Jordan Spieth channeling high school self in fight to regain consistency

Jordan Spieth is playing the Tournament of Champions for the first time in four years.

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For Jordan Spieth, his return to Kapalua has been a long time in the making.

He hasn’t played this event in four years for one simple reason: he wasn’t winning. The annual Tournament of Champions is exactly that: a tournament for champions. If you won on the PGA Tour in 2021, you are invited to celebrate that victory all over again with everyone else at the first event of 2022. Spieth’s last win before his April 2021 triumph came at the 2017 British Open

His nearly four-year drought has been covered exhaustively, but what hasn’t been clear is just what he was thinking about during it. Spieth clarified some of the mystery last year when he won, and even more of it Tuesday during his pre-tournament press conference. 

“I could actually pinpoint an exact timeframe where I thought, ‘Wow, things seem to be getting off and I’m not really sure how to fix it,’” Spieth said. “And then there was just years of — a couple years of just misdirection, I think.

“And then I can also pinpoint the exact timeframe where I really felt like I started to turn around and go the right direction.”

When you glance at his performances, you’d guess it took place around this time last year, or perhaps the end of 2020. Spieth missed his first cut of 2021, but then stormed back into contention at the Waste Management Phoenix Open. You might remember it well, his 61 on Saturday at TPC Scottsdale. He followed that with top 10s at Pebble Beach, Bay Hill and the Match Play before finally winning at the Valero Texas Open. So, what was his salve? 

It’s the same fix he’s continually trying to make right now. “I’m honestly just trying to get back to my DNA,” Spieth said. “I got away from that and I was swinging in front of my body and just … I’m really just kind of looking back to my DNA from high school, college, into the first few years on Tour, and really just trying to map stuff to there, recognizing that your body changes and not everything’s going to overlap.

“But as far as the big components, really being able to get through the ball, committed threw the ball, get my body working better where your body’s hitting it and you’re not relying as much on your hands. It’s really hard to play on the PGA Tour trying to rely on timing and it’s very hard to stay consistent for four rounds.”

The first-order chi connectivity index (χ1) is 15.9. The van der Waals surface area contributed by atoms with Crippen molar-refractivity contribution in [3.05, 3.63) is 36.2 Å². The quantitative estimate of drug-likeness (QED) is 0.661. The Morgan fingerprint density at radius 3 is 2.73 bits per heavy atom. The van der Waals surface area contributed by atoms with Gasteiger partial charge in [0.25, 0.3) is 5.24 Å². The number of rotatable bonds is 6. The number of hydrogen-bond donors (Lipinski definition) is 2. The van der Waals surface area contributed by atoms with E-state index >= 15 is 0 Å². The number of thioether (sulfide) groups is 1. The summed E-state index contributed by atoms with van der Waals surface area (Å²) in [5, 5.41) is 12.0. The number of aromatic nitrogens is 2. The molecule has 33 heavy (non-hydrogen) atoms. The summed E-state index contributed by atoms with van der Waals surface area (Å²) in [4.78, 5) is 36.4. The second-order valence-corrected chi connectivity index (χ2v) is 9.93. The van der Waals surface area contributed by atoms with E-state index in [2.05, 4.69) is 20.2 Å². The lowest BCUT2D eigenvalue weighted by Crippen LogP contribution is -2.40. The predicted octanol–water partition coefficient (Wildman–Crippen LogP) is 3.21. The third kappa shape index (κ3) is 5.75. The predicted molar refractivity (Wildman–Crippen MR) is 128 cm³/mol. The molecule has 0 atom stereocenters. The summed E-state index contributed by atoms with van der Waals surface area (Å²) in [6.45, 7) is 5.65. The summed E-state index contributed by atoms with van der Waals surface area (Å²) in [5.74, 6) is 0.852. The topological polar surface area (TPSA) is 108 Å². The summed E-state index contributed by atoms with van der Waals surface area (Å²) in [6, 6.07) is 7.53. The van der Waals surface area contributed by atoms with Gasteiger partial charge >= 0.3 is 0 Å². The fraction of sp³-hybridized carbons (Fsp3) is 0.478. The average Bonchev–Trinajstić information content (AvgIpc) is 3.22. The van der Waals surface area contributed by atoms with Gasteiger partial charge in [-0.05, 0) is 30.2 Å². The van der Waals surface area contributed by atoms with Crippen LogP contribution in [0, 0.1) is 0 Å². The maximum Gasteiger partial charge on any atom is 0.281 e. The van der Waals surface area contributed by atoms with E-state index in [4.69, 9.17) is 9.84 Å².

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Spieth knows that as well as anyone. For a while his bugaboo was, simply, Saturdays. He could play well through two rounds, insert himself into contention even, but the train would careen off the tracks during the third round. It seemed to make no sense, but it happened on repeat. So much that he finished the 2020 season ranked 165th in third-round scoring. Was it an example of him relying too much on his hands, and eventually things feeling different during contention? It’s a plausible explanation. But at some point, Spieth was able to get back to some feelings he had and confidence he had built up during high school. It paid off during third rounds, and eventually during fourth rounds, too.

“Last year I saw myself play a lot of tournaments where I was very consistent for four rounds — and a lot of times it wasn’t with great putting,” he said. “Sometimes it was. I think that those were steps in the right direction that just continued to build confidence.”

It will be interesting to see if Spieth picks up right where he left off in 2021. He and his wife Annie had their first baby, a boy named Sammy, in November. The timing of golf’s tiny off-season matched up well for him to spend more time at home than he might have during any other golf month. He’s thrilled more than anything to be playing Kapalua again. Not sitting down at home in Texas to watch the event on his TV, like he was a year ago. 

Sean Zak

Golf.com Editor

Zak is a writer and host for various GOLF.com video properties and podcasts. Check out his travels on Destination Golf and his latest thoughts on the Drop Zone Podcast:

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